There are 3 Phases in The Gods War.
- Action Phase: Players may build or upgrade a building, summon units, move units, or declare battle—all actions have a power cost and play will start with the first player taking one action and then the next player until all players spent their power.
- Power Phase: Players will gain power depending on how many building types they have on the board, Heroquest fragments, gifts, empire abilities, and Glorantha Blessing prior to the Spike shattering.
- Council Phase: Players will determine the first player for the next round, VP is earned for each building and complete Heroquest fragments, Council Phase Gifts, and Abilities.
Important things to note during the Council Phase: When an Empire reaches 10 VP the Spike shatters, and this triggers the Chaos Rift Struggle where the Empires work together to close it by spending power and units and where the Chaos player works against them to keep it open. When an Empire reaches 20 VP this triggers the Great Comprise, players decide who will be the Judge and is awarded 4 VP, and then assigns 1-3 VP to the remaining players.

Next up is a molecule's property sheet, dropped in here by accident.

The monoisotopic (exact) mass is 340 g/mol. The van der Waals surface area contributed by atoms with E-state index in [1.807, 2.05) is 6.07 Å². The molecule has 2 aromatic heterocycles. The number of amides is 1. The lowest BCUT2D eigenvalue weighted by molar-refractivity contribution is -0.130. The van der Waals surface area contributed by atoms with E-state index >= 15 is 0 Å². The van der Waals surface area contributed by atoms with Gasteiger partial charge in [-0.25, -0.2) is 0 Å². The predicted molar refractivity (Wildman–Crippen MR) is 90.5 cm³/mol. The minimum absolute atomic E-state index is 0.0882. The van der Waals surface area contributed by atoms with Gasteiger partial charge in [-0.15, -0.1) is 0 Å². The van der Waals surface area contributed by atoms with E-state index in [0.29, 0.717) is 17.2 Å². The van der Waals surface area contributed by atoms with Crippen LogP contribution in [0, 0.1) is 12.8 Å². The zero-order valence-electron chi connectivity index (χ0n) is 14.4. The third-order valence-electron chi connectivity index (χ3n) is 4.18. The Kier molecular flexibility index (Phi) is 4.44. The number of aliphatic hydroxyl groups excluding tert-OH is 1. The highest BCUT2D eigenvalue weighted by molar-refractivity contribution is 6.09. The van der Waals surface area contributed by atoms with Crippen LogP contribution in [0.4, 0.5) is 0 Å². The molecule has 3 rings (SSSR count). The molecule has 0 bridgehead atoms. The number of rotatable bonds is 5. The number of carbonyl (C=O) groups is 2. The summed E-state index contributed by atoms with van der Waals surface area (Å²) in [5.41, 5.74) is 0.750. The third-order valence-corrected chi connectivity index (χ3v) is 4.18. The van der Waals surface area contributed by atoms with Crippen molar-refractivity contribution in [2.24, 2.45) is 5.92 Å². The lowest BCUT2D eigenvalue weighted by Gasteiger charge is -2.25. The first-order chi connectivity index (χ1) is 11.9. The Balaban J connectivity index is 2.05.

When an Empire reaches 35 VP, the game immediately ends. An Empire can reach 35 VP during the Power or Council Phase and rival Empires may play runes to gain ½ VP and the player with the most VP wins.
I was skeptical about liking The Gods War, but I had a blast with this one from the start. Being that it uses similar mechanics to Cthulhu Wars, we got this one to the table fast and the different mechanics are easy to pick-up. The Gods War’s Empires are all asymmetrical and all play differently (especially Chaos), which is a huge replay plus to me. When you try one Empire, you either want to play it again and try a different strategy or approach for the next game, or try a different Empire to see how different it feels. This is what I love most asymmetrical games and The Gods War is no different.